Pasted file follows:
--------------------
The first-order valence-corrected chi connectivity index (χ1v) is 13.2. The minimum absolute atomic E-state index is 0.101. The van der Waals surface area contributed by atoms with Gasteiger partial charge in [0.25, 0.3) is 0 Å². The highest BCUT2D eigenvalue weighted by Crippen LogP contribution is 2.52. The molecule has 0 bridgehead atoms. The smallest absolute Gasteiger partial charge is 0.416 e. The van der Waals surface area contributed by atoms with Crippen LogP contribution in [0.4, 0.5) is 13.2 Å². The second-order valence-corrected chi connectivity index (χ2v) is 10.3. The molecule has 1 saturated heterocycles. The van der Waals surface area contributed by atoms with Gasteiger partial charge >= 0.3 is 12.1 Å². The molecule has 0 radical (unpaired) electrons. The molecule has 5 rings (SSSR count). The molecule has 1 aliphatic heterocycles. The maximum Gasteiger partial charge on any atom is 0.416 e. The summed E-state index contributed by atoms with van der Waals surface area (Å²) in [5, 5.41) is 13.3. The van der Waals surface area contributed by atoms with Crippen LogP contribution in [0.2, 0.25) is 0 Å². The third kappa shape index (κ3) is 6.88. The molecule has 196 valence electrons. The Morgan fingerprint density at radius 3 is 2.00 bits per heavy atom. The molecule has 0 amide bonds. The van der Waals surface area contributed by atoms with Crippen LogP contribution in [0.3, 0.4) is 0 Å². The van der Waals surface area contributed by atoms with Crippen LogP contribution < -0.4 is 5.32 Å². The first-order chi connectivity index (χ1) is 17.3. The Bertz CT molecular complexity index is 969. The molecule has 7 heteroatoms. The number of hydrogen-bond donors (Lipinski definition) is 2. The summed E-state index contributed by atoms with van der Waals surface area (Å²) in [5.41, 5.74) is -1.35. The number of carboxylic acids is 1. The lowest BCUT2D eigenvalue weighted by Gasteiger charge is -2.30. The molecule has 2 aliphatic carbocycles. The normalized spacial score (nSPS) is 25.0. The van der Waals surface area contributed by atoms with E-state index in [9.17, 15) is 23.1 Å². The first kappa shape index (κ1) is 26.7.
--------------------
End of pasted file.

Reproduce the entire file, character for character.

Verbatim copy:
The first-order valence-corrected chi connectivity index (χ1v) is 13.2. The minimum absolute atomic E-state index is 0.101. The van der Waals surface area contributed by atoms with Gasteiger partial charge in [0.25, 0.3) is 0 Å². The highest BCUT2D eigenvalue weighted by Crippen LogP contribution is 2.52. The molecule has 0 bridgehead atoms. The smallest absolute Gasteiger partial charge is 0.416 e. The van der Waals surface area contributed by atoms with Crippen LogP contribution in [0.4, 0.5) is 13.2 Å². The second-order valence-corrected chi connectivity index (χ2v) is 10.3. The molecule has 1 saturated heterocycles. The van der Waals surface area contributed by atoms with Gasteiger partial charge >= 0.3 is 12.1 Å². The molecule has 0 radical (unpaired) electrons. The molecule has 5 rings (SSSR count). The molecule has 1 aliphatic heterocycles. The maximum Gasteiger partial charge on any atom is 0.416 e. The summed E-state index contributed by atoms with van der Waals surface area (Å²) in [5, 5.41) is 13.3. The van der Waals surface area contributed by atoms with Crippen LogP contribution in [0.2, 0.25) is 0 Å². The third kappa shape index (κ3) is 6.88. The molecule has 196 valence electrons. The Morgan fingerprint density at radius 3 is 2.00 bits per heavy atom. The molecule has 0 amide bonds. The van der Waals surface area contributed by atoms with Crippen LogP contribution in [0.3, 0.4) is 0 Å². The van der Waals surface area contributed by atoms with Crippen LogP contribution < -0.4 is 5.32 Å². The first-order chi connectivity index (χ1) is 17.3. The Bertz CT molecular complexity index is 969. The molecule has 7 heteroatoms. The number of hydrogen-bond donors (Lipinski definition) is 2. The summed E-state index contributed by atoms with van der Waals surface area (Å²) in [5.41, 5.74) is -1.35. The number of carboxylic acids is 1. The lowest BCUT2D eigenvalue weighted by Gasteiger charge is -2.30. The molecule has 2 aliphatic carbocycles. The normalized spacial score (nSPS) is 25.0. The van der Waals surface area contributed by atoms with E-state index in [9.17, 15) is 23.1 Å². The first kappa shape index (κ1) is 26.7.